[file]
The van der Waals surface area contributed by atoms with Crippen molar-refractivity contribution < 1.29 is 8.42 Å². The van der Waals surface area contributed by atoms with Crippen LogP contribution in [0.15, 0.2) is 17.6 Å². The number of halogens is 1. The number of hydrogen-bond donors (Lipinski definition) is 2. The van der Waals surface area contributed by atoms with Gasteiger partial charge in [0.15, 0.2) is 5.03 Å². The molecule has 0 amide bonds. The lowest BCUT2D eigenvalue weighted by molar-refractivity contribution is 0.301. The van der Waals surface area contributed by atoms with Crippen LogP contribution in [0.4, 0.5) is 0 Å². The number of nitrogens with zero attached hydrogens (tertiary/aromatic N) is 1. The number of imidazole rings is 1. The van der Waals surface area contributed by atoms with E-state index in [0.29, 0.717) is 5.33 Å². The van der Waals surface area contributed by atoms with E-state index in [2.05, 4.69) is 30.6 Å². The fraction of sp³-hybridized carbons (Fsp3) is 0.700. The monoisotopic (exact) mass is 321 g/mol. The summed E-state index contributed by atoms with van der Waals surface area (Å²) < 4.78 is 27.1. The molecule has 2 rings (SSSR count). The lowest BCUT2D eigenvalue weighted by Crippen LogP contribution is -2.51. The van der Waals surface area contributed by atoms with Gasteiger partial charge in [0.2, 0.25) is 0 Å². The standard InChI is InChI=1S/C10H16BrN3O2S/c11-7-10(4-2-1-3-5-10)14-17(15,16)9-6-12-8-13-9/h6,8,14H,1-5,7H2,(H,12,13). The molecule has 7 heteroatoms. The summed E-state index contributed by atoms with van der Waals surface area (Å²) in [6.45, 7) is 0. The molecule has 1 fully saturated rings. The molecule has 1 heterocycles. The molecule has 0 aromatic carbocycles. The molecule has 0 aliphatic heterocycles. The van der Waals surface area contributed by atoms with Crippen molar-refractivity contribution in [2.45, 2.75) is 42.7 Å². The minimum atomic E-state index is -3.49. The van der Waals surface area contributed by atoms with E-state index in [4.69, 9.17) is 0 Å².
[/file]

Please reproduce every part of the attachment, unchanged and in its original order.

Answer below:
The van der Waals surface area contributed by atoms with Crippen molar-refractivity contribution < 1.29 is 8.42 Å². The van der Waals surface area contributed by atoms with Crippen LogP contribution in [0.15, 0.2) is 17.6 Å². The number of halogens is 1. The number of hydrogen-bond donors (Lipinski definition) is 2. The van der Waals surface area contributed by atoms with Gasteiger partial charge in [0.15, 0.2) is 5.03 Å². The molecule has 0 amide bonds. The lowest BCUT2D eigenvalue weighted by molar-refractivity contribution is 0.301. The van der Waals surface area contributed by atoms with Crippen LogP contribution in [0.4, 0.5) is 0 Å². The number of nitrogens with zero attached hydrogens (tertiary/aromatic N) is 1. The number of imidazole rings is 1. The van der Waals surface area contributed by atoms with E-state index in [0.29, 0.717) is 5.33 Å². The van der Waals surface area contributed by atoms with E-state index in [2.05, 4.69) is 30.6 Å². The fraction of sp³-hybridized carbons (Fsp3) is 0.700. The monoisotopic (exact) mass is 321 g/mol. The summed E-state index contributed by atoms with van der Waals surface area (Å²) < 4.78 is 27.1. The molecule has 2 rings (SSSR count). The lowest BCUT2D eigenvalue weighted by Crippen LogP contribution is -2.51. The van der Waals surface area contributed by atoms with Gasteiger partial charge in [0.2, 0.25) is 0 Å². The standard InChI is InChI=1S/C10H16BrN3O2S/c11-7-10(4-2-1-3-5-10)14-17(15,16)9-6-12-8-13-9/h6,8,14H,1-5,7H2,(H,12,13). The molecule has 7 heteroatoms. The summed E-state index contributed by atoms with van der Waals surface area (Å²) in [6.45, 7) is 0. The molecule has 1 fully saturated rings. The molecule has 1 heterocycles. The molecule has 0 aromatic carbocycles. The molecule has 0 aliphatic heterocycles. The van der Waals surface area contributed by atoms with Crippen molar-refractivity contribution in [2.45, 2.75) is 42.7 Å². The minimum atomic E-state index is -3.49. The van der Waals surface area contributed by atoms with E-state index in [4.69, 9.17) is 0 Å².